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So what would kill a bank?

Stumbling over an interesting article about bank consolidation in Europe, reminded me of Francisco Gonzalez’s (former Chair of BBVA) prediction that there’s only enough room for a maximum of fifty banks globally.

I don’t believe either.

As written about yesterday, banks don’t disappear. They don’t die. For over a quarter of a century, there’s been predictions of mass consolidation of European banks. It hasn’t happened. When Banco Sabadell took over TSB everyone said: “no one expects the Spanish acquisition”!

Banks in Europe are still domestic. They speak different languages. There is no pan-European bank. German banks in Poland aren’t trusted; French banks in England aren’t trusted; Swedish banks in Denmark aren’t trusted; and so on and so forth. There are domestic and national agendas at stake here that keeps most banks local, which is why there are over 5,000 banks in Europe, almost 5,000 in America and more than 30,000 around the world.

Banks don’t disappear. They just get acquired.

For example, if you rolled back twenty years, there were almost 10,000 banks in Europe and 8,000 in America and 50,000 worldwide.

What happens is banks consolidate, acquire and change.

In fact, reading this Financial Times report the other day about challenger banks – the virus has crushed the challenger bank dream – Jemima Kelly makes a few key points:

While it might be very trendy to say that you hate the traditional banks, not many of us pay our wages into even the most established of their challenger rivals. The problem, as we see it, is that anything they [challenger banks] can do, the big banks can do better. The big banks are too big to fail, and that’s why customers know that they will probably be safe if they bank with them, especially in the bad time.

I agree to an extent.

But it also reminds me of a comment made when PSD2 appeared. PSD2 or, if you prefer, the Second Payment Services Directive, forces banks to share data with Trusted Third Party providers (TTPs) through Open APIs. Great! And someone said to me that most TTPs would be other banks.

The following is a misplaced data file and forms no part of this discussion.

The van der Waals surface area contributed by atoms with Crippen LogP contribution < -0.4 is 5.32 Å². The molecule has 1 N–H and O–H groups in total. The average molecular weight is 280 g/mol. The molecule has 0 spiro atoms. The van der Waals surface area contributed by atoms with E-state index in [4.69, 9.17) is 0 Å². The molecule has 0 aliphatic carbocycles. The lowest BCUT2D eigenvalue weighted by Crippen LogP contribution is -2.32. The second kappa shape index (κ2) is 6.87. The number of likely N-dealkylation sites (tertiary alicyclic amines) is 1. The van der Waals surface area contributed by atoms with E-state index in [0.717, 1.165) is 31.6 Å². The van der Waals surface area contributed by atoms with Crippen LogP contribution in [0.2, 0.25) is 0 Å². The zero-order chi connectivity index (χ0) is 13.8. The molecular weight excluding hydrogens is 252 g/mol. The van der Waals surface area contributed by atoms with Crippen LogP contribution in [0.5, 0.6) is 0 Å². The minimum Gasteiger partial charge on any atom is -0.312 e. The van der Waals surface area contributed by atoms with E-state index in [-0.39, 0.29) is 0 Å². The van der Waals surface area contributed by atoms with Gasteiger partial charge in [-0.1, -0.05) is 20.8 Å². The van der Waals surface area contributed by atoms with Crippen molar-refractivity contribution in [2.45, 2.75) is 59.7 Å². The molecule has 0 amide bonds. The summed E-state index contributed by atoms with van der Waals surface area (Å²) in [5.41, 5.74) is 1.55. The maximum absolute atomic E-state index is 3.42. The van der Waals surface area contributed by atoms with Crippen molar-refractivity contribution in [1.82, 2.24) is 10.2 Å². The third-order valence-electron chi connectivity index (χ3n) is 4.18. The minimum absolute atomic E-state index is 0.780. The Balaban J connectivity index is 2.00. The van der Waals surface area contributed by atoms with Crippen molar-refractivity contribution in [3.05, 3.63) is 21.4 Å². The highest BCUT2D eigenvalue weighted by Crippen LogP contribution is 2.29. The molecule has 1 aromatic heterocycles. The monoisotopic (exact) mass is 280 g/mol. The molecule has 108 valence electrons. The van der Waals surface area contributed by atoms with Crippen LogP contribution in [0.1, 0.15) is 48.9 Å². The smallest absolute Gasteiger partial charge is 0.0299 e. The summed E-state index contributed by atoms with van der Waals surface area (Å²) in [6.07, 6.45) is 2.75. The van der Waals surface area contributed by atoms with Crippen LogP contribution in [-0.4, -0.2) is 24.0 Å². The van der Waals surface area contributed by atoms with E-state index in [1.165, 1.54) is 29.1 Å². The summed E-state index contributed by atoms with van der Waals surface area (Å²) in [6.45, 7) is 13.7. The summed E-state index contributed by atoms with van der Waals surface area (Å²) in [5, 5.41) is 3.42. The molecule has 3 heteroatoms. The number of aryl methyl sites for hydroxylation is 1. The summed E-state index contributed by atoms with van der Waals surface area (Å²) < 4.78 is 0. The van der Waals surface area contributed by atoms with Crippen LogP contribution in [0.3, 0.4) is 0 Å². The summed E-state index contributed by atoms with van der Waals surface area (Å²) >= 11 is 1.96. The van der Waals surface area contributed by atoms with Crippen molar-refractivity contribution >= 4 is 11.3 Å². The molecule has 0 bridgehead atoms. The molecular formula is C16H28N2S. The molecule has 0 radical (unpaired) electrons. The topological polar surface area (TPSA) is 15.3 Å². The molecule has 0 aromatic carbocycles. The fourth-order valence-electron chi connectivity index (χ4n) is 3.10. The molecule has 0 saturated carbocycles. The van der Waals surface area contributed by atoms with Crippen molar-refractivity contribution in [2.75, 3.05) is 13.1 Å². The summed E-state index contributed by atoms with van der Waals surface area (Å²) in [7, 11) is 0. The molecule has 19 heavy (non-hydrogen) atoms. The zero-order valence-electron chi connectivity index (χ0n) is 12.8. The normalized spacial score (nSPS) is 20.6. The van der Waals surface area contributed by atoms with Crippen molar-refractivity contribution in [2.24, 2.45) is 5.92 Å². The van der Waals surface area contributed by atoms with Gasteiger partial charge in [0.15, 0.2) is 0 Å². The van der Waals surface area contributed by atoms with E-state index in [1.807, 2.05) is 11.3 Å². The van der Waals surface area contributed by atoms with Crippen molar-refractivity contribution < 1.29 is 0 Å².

Other banks.

Banks compete with each other, follow each other, copy each other, focus upon being bigger than each other. They don’t need to worry about FinTech or Big Tech. They just focus upon beating each other …

… which might actually be their biggest strength and weakness. By focusing on the other banks for acquisitive growth, banks recognise their role as custodians of trust; however, by focusing upon other banks, they miss new opportunities to innovate. They don’t necessarily need to innovate, but it means they miss major market movements and changes.

Two examples.

I asked M-Pesa in Kenya how banks compete with them. They said: “they copy what we do, but we focus upon the customer”. Ouch!

And Jack Ma: “if the banks won’t change, we will change the banks”. Yep, there it is.

Bottom-line: banks don’t die, but you can kill a bank by acquiring it and squeezing every drop of blood out of it until it is fully absorbed into its new parent organisation.


About Chris M Skinner

Chris Skinner is best known as an independent commentator on the financial markets through his blog, TheFinanser.com, as author of the bestselling book Digital Bank, and Chair of the European networking forum the Financial Services Club. He has been voted one of the most influential people in banking by The Financial Brand (as well as one of the best blogs), a FinTech Titan (Next Bank), one of the Fintech Leaders you need to follow (City AM, Deluxe and Jax Finance), as well as one of the Top 40 most influential people in financial technology by the Wall Street Journal’s Financial News. To learn more click here...

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